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Sexist Column Fuels Debate About Respect for Women’s Basketball

A Los Angeles Times columnist’s preview of the recent LSU-UCLA Women’s NCAA Tournament game sparked widespread outrage and reignited conversations about sexism in sports reporting. Ben Bolch’s article described the LSU Lady Tigers as “dirty debutantes” and “villains,” a stark contrast to his portrayal of the UCLA Bruins as “milk and cookies.” He framed the matchup as a battle between “good versus evil.”

LSU’s head coach, Kim Mulkey, was a fierce voice condemning the language used in the article. “It was so sexist, and they don’t even know it,” she stated, further instructing reporters to “Google dirty debutantes and tell me what it says.” Mulkey’s criticism highlighted the underlying connotations and implications of Bolch’s flippant descriptions.

Facing intense public pressure, the Los Angeles Times later revised the column, removing the offensive language. Bolch also issued a public apology, acknowledging that his “words were wrong” and admitting he “failed miserably” in his word choices.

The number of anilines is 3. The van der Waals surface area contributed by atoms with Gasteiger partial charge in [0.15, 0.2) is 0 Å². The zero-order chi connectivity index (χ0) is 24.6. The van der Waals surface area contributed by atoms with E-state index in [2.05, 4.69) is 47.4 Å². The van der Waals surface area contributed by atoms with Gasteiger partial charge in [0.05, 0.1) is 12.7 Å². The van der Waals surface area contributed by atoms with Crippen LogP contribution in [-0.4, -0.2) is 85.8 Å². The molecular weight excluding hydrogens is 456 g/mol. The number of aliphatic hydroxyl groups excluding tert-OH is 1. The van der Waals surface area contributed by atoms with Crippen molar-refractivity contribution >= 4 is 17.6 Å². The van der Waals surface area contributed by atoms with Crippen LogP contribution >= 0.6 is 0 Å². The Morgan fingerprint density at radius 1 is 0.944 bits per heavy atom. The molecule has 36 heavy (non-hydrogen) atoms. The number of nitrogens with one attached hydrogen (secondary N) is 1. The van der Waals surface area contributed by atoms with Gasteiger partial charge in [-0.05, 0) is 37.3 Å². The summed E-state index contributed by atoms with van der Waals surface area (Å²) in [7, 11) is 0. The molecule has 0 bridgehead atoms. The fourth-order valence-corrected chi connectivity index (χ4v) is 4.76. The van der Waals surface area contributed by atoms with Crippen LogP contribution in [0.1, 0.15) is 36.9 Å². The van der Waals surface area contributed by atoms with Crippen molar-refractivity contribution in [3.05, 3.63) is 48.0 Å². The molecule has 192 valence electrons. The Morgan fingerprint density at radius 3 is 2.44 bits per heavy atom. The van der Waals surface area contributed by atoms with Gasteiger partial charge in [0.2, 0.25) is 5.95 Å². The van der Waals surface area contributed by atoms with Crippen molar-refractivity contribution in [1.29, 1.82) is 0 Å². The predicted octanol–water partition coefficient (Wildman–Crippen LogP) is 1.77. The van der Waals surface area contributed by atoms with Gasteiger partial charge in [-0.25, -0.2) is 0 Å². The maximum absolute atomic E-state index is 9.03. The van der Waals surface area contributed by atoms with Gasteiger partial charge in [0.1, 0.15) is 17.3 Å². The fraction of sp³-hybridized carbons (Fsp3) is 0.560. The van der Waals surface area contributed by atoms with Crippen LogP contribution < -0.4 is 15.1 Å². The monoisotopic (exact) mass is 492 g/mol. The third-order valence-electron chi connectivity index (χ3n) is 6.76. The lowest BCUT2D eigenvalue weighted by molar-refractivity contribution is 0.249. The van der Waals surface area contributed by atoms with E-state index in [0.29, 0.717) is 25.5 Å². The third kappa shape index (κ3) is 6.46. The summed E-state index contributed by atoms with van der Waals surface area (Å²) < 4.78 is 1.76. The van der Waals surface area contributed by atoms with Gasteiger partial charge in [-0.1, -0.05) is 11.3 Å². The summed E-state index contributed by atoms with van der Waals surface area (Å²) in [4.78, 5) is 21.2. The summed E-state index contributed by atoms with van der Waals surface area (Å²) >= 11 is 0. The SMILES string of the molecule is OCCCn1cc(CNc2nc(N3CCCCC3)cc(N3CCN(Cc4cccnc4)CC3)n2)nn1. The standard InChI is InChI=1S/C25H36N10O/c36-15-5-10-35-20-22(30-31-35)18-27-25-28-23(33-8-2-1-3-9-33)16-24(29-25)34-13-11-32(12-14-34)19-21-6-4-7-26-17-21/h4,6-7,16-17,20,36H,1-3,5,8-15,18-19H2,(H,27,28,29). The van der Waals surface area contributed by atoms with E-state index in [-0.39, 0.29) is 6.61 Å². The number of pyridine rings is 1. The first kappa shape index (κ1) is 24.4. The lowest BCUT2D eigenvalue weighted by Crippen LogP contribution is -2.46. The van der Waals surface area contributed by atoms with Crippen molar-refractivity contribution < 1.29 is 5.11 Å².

Beyond a Single Column

While the apology and revisions are a step towards accountability, this incident highlights a more systemic problem of sexism and disrespect in how women’s sports are often portrayed in the media. The stark villainization of the LSU team and the reliance on outdated stereotypes undermine their athletic achievements.

This situation echoes common themes in women’s sports reporting, where commentary can focus on appearance and demeanor rather than skill and strategy. This perpetuates harmful narratives that paint successful women athletes as aggressive or unlikeable.

A Call for Change

The backlash against Bolch’s column, particularly Mulkey’s strong response, serves as an important reminder that these narratives need to be challenged. This is an opportunity to demand more thoughtful and respectful coverage of women’s basketball and other women’s sports. The goal should be to uplift these athletes and celebrate their talent without resorting to demeaning language or harmful stereotypes.

While apologies and edits help address specific incidents, true change will require a shift in how we approach the coverage of women’s sports. It is crucial to increase awareness, hold individuals and media institutions accountable, and actively work towards creating a more equitable playing field, both on and off the court.

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